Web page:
Matt Lembo

June 2020

Matt Lembo lives near the Appalachian Trail, and last year when he noticed that the All Terrain Vehicle (ATV) users within his community were putting a prevailing strain on the A.T. corridor he decided to do something about it. Lembo contacted the volunteers at the New York – New Jersey Trail Conference (NYNJTC) and began the process of working alongside Appalachian Trail Conservancy (ATC) staff to help ensure that the Trail, and its surrounding landscape, remain protected and true to the Trail’s purpose as a hiking-only footpath.

From there, Lembo became hooked on A.T. volunteerism. He has gone on to become a section maintainer, to which he frequently hikes a relatively remote 1.2 mile section of the Appalachian Trail ensuring the path remains clear of overgrown vegetation. He also works alongside other NYNJTC volunteers during regular corridor monitoring worktrips, where volunteers repair and walk the boundary lines in search of the (sometimes hard to find) survey monuments that mark the boundaries of the A.T. corridor. Lembo explains, “It’s important to know where the land of the A.T. corridor ends so that others are also aware and are able to do the right thing.”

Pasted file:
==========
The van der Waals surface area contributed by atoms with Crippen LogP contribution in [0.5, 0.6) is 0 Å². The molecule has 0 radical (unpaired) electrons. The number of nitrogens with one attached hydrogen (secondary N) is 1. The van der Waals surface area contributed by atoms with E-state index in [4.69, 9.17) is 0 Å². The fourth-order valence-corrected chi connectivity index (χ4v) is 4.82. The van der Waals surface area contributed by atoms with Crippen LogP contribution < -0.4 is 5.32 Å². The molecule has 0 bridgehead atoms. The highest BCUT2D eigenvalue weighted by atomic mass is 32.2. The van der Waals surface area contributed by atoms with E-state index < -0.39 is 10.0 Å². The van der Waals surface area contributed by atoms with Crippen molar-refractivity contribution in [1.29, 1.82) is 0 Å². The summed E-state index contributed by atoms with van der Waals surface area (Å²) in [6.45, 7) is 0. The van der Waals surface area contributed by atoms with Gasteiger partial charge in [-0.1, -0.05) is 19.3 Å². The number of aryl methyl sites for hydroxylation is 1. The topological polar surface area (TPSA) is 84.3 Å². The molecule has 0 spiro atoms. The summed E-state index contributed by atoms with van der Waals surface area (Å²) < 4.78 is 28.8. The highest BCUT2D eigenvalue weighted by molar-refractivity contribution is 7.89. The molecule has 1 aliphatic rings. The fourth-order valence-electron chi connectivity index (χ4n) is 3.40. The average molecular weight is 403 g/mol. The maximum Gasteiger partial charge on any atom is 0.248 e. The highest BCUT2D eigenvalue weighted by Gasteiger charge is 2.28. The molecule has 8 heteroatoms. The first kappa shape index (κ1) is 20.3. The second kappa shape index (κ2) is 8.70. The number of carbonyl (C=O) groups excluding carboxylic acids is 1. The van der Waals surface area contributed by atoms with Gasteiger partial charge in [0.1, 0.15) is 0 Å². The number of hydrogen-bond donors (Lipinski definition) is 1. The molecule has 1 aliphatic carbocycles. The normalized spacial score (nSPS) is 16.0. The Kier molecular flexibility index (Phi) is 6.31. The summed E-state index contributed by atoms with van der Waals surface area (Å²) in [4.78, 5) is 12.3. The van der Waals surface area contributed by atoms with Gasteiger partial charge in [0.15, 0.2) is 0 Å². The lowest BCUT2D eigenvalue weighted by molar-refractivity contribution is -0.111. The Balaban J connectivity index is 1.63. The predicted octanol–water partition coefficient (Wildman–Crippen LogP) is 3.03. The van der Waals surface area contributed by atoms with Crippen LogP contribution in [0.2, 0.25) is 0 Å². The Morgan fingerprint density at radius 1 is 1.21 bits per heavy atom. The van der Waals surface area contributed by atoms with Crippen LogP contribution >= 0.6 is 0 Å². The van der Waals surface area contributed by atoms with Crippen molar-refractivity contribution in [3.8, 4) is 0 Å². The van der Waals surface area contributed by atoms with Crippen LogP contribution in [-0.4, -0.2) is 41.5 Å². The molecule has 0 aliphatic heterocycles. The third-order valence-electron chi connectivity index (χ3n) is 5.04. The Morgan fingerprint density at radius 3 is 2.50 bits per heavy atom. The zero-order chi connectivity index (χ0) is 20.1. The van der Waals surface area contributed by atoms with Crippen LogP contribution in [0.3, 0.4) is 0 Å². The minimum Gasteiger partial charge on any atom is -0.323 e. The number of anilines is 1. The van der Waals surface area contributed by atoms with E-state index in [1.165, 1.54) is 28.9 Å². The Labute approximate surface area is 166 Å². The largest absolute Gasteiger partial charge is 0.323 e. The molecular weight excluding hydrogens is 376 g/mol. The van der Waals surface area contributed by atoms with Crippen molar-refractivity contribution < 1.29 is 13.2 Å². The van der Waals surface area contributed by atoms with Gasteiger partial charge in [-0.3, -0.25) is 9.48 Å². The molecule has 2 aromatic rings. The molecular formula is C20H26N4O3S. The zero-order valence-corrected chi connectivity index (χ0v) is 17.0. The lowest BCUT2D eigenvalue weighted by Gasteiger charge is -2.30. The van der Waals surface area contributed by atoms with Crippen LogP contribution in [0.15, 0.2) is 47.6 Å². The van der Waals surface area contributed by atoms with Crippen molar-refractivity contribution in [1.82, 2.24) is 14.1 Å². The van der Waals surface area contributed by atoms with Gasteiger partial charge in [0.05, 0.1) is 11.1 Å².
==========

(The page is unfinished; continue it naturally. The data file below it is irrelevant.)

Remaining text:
Lembo loves the A.T. for many reasons but if he had to choose one, it would be the connections that the Trail provides; connections to people and connections to the land. He encourages others to get involved because the A.T. needs you. As a young volunteer, Lembo had shown that all a volunteer needs is passion. Garrett Fondoules, ATC Corridor Stewardship GIS Data and Field Technician explains, “It’s refreshing to have a willing and enthusiastic teenage volunteer.”